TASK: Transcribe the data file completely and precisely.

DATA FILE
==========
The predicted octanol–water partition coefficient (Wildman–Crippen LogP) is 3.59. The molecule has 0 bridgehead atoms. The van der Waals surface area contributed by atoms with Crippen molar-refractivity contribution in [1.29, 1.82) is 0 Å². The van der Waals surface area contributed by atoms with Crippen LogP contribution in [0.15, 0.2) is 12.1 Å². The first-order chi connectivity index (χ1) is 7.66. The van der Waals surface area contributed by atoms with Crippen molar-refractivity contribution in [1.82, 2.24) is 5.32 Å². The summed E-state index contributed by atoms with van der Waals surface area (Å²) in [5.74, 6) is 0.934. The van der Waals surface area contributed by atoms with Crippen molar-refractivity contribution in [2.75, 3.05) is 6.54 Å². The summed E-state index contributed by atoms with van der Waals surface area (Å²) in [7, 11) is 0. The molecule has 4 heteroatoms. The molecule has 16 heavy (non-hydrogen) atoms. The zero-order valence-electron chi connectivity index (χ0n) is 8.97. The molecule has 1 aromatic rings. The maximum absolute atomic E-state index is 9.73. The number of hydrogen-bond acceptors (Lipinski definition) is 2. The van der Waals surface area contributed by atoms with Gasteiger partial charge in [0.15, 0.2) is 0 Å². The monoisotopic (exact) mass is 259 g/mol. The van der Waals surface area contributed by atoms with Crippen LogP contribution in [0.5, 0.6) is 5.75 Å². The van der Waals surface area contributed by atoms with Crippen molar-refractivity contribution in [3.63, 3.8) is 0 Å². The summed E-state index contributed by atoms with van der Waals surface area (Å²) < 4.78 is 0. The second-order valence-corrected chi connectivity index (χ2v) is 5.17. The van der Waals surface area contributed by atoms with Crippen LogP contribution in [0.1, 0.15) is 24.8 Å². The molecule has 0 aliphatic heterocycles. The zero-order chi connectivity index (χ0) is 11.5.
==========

The predicted octanol–water partition coefficient (Wildman–Crippen LogP) is 3.59. The molecule has 0 bridgehead atoms. The van der Waals surface area contributed by atoms with Crippen molar-refractivity contribution in [1.29, 1.82) is 0 Å². The van der Waals surface area contributed by atoms with Crippen LogP contribution in [0.15, 0.2) is 12.1 Å². The first-order chi connectivity index (χ1) is 7.66. The van der Waals surface area contributed by atoms with Crippen molar-refractivity contribution in [1.82, 2.24) is 5.32 Å². The summed E-state index contributed by atoms with van der Waals surface area (Å²) in [5.74, 6) is 0.934. The van der Waals surface area contributed by atoms with Crippen molar-refractivity contribution in [2.75, 3.05) is 6.54 Å². The summed E-state index contributed by atoms with van der Waals surface area (Å²) in [7, 11) is 0. The molecule has 4 heteroatoms. The molecule has 16 heavy (non-hydrogen) atoms. The zero-order valence-electron chi connectivity index (χ0n) is 8.97. The molecule has 1 aromatic rings. The maximum absolute atomic E-state index is 9.73. The number of hydrogen-bond acceptors (Lipinski definition) is 2. The van der Waals surface area contributed by atoms with Gasteiger partial charge in [0.15, 0.2) is 0 Å². The monoisotopic (exact) mass is 259 g/mol. The van der Waals surface area contributed by atoms with Crippen LogP contribution in [0.5, 0.6) is 5.75 Å². The van der Waals surface area contributed by atoms with Crippen molar-refractivity contribution in [3.63, 3.8) is 0 Å². The summed E-state index contributed by atoms with van der Waals surface area (Å²) < 4.78 is 0. The second-order valence-corrected chi connectivity index (χ2v) is 5.17. The van der Waals surface area contributed by atoms with Crippen LogP contribution in [0.1, 0.15) is 24.8 Å². The molecule has 0 aliphatic heterocycles. The zero-order chi connectivity index (χ0) is 11.5.